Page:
One thing I've discovered about myself is that often I like to write towards something. Either I'll have a last line or an image that I want to work towards, or I'll know about how long I think the poem wants to be, or (occasionally) I'll work in a traditional form, like a sonnet or a sestina. Okay, I only committed a sestina once. As well, sometimes I'll set intermediate goals -- knowing I want five-line stanzas gives me a set of turning points to work towards, or even just having a phrase or image in mind that I want to use somewhere in the poem.
So when I get stuck while first-drafting, sometimes it helps to just give myself a word -- any word, as long as it's reasonably specific and reasonably evocative -- and write towards that word. I keep a text file on my laptop called "Words to Use in Poems," and when I'm feeling stalled but don't want to put the poem away just yet, I'll open up that file and pick a word, any word, and start writing towards it. It sounds weird, but something about the combination of looking at a list of words chosen for their specificity and resonance & having that small goal to work towards very often "un-sticks" me. Maybe once you push yourself to see past the stuck place, you can work through it.
This is similar to an exercise I did in Maura Stanton's class as an undergrad (one that I know a lot of teachers use), in which she handed out a list of a couple dozen or so words and told us to write a poem incorporating at least x number of them (maybe it was ten?). The poem I wrote from that exercise is one I still kind of like, even though it's -- oh help -- twenty-three years old now. (Note to self: Never do the math. It's too depressing.)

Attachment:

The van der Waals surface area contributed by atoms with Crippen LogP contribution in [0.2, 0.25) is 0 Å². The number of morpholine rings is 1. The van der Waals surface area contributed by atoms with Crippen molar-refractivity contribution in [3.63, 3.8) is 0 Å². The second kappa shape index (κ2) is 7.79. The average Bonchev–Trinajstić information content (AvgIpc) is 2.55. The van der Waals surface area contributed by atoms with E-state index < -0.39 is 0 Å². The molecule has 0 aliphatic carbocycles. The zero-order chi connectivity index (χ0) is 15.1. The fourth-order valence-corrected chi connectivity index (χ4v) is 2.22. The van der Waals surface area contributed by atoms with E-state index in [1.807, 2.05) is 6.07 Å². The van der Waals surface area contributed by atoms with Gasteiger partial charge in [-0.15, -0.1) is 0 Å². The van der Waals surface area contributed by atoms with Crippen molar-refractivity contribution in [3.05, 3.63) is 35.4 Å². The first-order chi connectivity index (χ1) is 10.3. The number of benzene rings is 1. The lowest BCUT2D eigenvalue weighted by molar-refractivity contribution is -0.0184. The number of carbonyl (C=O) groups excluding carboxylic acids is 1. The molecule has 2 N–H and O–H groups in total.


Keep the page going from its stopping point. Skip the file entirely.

Here's my current "Words to Use in Poems" list. Feel free to swipe some of them. I've already used a few.
kindnessAnd oh, what the hell, here's the poem I wrote in Maura's class. Please bear in mind that I was what, twenty-one years old at the time. (The poem is older now than I was when I wrote it! Wow.) So be nice. :)
The past has a smell
of musty gray basements,
in windowless kitchens.
I told you once
memory meant nothing to me.
Now I'm not so sure.
I walked with you once in fog,
the air between us visible,
the distant coastline of your face
made faint by moving mist.
With each breath I faded
wanting to cloak myself in night,
invisible, three feet from you.
There was a time alone in snow,
the trees barbed-wire on linen,
I stood beneath your window
looking for dim light
listening for music.
Anything I might have heard
was obscured by falling whiteness,
white, and the damp smell of fog moving in.
I want to hold you like a photograph,
but you are speeding down a narrow tunnel
away from me, receding
faster than light, till only your outline
is visible, a silhouette on paper.
Memory curls in my mind
like black-and-white scraps,
their edges blurred, the smell of basements
and old kitchens, fog coming in,
seeping through barbed-wire,
too quick to be frozen
by shutter or light.
published in Calapooya Collage, 1988